Sean Coleman on the Normblog ends a short but erudite blog obit by noting the concluding paradox of his life:
A man who poured his ferocious, pugnacious energy into changing Ireland, and who dedicated much of his public life to making Ireland a less provincial, less narrow place, dies in a country that has become, extraordinarily, among the most globalized and liberal in Europe – indeed, much more liberal than O’Brien himself. He remained, to the last, an unsettled, unsettling figure. Beyond the richness of the work and the eventfulness of the life, his legacy contains, in no small part, a deep involvement in the lasting transformation of Ireland. For that, we should be grateful. Slán abhaile.
David Vance concludes that he was a great Irishman who also supported the Union. It’s a vein of seeming contradition he once teased out in detail and with typical candour in another Atlantic piece in the early 90s:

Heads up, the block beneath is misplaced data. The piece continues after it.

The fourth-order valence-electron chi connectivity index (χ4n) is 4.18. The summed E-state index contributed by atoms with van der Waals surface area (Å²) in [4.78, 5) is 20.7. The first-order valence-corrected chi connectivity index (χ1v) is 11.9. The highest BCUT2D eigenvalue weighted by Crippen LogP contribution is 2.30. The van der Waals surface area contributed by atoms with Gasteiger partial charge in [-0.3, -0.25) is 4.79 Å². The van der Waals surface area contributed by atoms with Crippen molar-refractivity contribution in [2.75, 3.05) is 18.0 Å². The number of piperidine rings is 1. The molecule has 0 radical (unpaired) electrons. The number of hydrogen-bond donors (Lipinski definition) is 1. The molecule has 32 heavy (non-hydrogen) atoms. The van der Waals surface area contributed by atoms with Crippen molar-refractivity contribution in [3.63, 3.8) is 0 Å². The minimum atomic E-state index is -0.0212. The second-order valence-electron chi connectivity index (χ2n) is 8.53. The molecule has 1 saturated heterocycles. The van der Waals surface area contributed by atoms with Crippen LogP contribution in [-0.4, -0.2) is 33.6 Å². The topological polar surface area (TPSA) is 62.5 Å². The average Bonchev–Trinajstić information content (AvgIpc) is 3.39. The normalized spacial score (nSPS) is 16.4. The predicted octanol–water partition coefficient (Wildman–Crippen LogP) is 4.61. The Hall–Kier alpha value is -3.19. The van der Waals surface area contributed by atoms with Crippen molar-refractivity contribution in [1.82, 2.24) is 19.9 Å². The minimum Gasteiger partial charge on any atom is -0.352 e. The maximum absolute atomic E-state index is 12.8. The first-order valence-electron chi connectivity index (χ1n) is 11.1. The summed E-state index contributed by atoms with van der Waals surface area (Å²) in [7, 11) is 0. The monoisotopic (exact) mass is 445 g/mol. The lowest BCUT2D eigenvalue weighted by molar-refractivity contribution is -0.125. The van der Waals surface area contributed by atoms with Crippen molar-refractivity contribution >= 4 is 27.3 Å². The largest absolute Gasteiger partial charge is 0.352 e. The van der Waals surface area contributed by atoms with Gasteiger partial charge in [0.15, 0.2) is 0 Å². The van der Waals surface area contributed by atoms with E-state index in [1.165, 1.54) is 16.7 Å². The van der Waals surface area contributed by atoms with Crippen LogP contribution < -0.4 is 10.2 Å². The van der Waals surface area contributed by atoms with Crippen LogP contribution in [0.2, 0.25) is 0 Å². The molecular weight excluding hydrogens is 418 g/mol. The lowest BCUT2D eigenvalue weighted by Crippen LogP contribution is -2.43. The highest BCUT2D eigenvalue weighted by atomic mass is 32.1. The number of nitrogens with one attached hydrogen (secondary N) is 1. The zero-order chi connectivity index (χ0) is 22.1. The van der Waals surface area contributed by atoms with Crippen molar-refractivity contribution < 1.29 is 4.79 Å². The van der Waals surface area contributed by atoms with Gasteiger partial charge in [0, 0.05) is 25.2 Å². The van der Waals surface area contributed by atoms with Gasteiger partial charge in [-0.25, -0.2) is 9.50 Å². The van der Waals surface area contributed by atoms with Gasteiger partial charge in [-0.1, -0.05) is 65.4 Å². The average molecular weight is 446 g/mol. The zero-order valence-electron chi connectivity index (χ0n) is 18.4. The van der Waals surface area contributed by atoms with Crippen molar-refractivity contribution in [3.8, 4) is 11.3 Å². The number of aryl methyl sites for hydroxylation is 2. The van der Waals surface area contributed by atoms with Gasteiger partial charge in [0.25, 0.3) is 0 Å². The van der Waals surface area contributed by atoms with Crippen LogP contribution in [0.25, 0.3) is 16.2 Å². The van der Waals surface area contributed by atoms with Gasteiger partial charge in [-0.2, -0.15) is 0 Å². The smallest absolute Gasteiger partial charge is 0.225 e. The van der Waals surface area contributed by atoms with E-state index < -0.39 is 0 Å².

The source of the anguish was not the “loss” of eastern Ulster–not by any means. Few Catholics and nationalists in what is now the Republic of Ireland have ever cared all that much about what is now Northern Ireland, and my parents were no exception. The source of the anguish was the impact on us, inside the Catholic and nationalist community (of what is now the Republic), of the tragic and unexpected flaw that became apparent at the very moment of the seeming triumph of the Home Rule cause. The Partition of Ireland compromised the constitutional nationalists in the eyes of their own constituents. And the fact that Partition had been conceded only after a show of force by unionists was seen, by an increasingly influential group, as legitimizing recourse to force on the nationalist side. The creation and arming of the Irish Volunteers (Catholic nationalists) followed on the creation of the Ulster Volunteer Force (Protestant unionists).